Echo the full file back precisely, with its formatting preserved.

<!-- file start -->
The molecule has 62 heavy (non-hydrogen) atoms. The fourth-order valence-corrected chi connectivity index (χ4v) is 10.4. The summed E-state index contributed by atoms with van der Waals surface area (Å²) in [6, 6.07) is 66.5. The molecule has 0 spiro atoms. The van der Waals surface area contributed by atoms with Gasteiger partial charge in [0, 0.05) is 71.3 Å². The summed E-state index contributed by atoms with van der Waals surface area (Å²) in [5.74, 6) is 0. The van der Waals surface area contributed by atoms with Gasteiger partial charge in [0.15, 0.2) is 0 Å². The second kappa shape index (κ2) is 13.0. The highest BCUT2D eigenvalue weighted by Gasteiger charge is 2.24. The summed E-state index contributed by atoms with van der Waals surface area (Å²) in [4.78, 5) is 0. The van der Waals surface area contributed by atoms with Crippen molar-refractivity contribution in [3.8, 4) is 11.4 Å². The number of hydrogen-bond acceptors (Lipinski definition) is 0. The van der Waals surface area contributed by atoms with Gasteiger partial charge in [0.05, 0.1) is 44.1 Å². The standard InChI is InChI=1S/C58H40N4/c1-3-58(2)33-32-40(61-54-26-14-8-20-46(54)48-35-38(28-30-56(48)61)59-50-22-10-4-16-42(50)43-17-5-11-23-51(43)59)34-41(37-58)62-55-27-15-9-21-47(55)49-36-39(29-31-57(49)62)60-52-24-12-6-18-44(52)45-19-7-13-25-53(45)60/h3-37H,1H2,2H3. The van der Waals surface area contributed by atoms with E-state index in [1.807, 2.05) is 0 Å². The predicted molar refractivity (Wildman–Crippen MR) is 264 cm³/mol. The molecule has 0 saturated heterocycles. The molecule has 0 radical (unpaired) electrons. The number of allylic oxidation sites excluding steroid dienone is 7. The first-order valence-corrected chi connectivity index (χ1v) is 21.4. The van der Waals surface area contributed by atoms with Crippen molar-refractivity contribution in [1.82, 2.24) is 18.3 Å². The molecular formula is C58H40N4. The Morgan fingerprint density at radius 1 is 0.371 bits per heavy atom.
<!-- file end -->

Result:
The molecule has 62 heavy (non-hydrogen) atoms. The fourth-order valence-corrected chi connectivity index (χ4v) is 10.4. The summed E-state index contributed by atoms with van der Waals surface area (Å²) in [6, 6.07) is 66.5. The molecule has 0 spiro atoms. The van der Waals surface area contributed by atoms with Gasteiger partial charge in [0, 0.05) is 71.3 Å². The summed E-state index contributed by atoms with van der Waals surface area (Å²) in [5.74, 6) is 0. The van der Waals surface area contributed by atoms with Gasteiger partial charge in [0.15, 0.2) is 0 Å². The second kappa shape index (κ2) is 13.0. The highest BCUT2D eigenvalue weighted by Gasteiger charge is 2.24. The summed E-state index contributed by atoms with van der Waals surface area (Å²) in [4.78, 5) is 0. The van der Waals surface area contributed by atoms with Crippen molar-refractivity contribution in [3.8, 4) is 11.4 Å². The number of hydrogen-bond acceptors (Lipinski definition) is 0. The van der Waals surface area contributed by atoms with Gasteiger partial charge in [0.05, 0.1) is 44.1 Å². The standard InChI is InChI=1S/C58H40N4/c1-3-58(2)33-32-40(61-54-26-14-8-20-46(54)48-35-38(28-30-56(48)61)59-50-22-10-4-16-42(50)43-17-5-11-23-51(43)59)34-41(37-58)62-55-27-15-9-21-47(55)49-36-39(29-31-57(49)62)60-52-24-12-6-18-44(52)45-19-7-13-25-53(45)60/h3-37H,1H2,2H3. The van der Waals surface area contributed by atoms with E-state index in [1.807, 2.05) is 0 Å². The predicted molar refractivity (Wildman–Crippen MR) is 264 cm³/mol. The molecule has 0 saturated heterocycles. The molecule has 0 radical (unpaired) electrons. The number of allylic oxidation sites excluding steroid dienone is 7. The first-order valence-corrected chi connectivity index (χ1v) is 21.4. The van der Waals surface area contributed by atoms with Crippen molar-refractivity contribution in [1.82, 2.24) is 18.3 Å². The molecular formula is C58H40N4. The Morgan fingerprint density at radius 1 is 0.371 bits per heavy atom.